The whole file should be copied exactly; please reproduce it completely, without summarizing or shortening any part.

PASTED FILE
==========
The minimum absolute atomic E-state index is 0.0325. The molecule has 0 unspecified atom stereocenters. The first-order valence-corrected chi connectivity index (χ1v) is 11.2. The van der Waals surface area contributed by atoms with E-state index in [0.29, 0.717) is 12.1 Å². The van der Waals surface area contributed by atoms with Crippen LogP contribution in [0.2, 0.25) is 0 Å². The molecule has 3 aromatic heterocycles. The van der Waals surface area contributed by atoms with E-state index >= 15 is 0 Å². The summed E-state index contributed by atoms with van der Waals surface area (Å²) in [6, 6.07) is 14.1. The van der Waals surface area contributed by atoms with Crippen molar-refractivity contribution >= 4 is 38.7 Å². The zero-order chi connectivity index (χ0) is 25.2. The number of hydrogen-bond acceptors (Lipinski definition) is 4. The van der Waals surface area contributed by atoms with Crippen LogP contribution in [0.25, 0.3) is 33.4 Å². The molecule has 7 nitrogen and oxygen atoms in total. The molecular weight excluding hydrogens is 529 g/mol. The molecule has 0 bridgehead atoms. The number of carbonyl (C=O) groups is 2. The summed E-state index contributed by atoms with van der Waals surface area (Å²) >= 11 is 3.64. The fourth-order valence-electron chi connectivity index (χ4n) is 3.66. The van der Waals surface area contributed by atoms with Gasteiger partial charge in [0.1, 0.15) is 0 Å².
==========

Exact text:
The minimum absolute atomic E-state index is 0.0325. The molecule has 0 unspecified atom stereocenters. The first-order valence-corrected chi connectivity index (χ1v) is 11.2. The van der Waals surface area contributed by atoms with E-state index in [0.29, 0.717) is 12.1 Å². The van der Waals surface area contributed by atoms with Crippen LogP contribution in [0.2, 0.25) is 0 Å². The molecule has 3 aromatic heterocycles. The van der Waals surface area contributed by atoms with E-state index >= 15 is 0 Å². The summed E-state index contributed by atoms with van der Waals surface area (Å²) in [6, 6.07) is 14.1. The van der Waals surface area contributed by atoms with Crippen molar-refractivity contribution >= 4 is 38.7 Å². The zero-order chi connectivity index (χ0) is 25.2. The number of hydrogen-bond acceptors (Lipinski definition) is 4. The van der Waals surface area contributed by atoms with Crippen LogP contribution in [0.25, 0.3) is 33.4 Å². The molecule has 7 nitrogen and oxygen atoms in total. The molecular weight excluding hydrogens is 529 g/mol. The molecule has 0 bridgehead atoms. The number of carbonyl (C=O) groups is 2. The summed E-state index contributed by atoms with van der Waals surface area (Å²) >= 11 is 3.64. The fourth-order valence-electron chi connectivity index (χ4n) is 3.66. The van der Waals surface area contributed by atoms with Gasteiger partial charge in [0.1, 0.15) is 0 Å².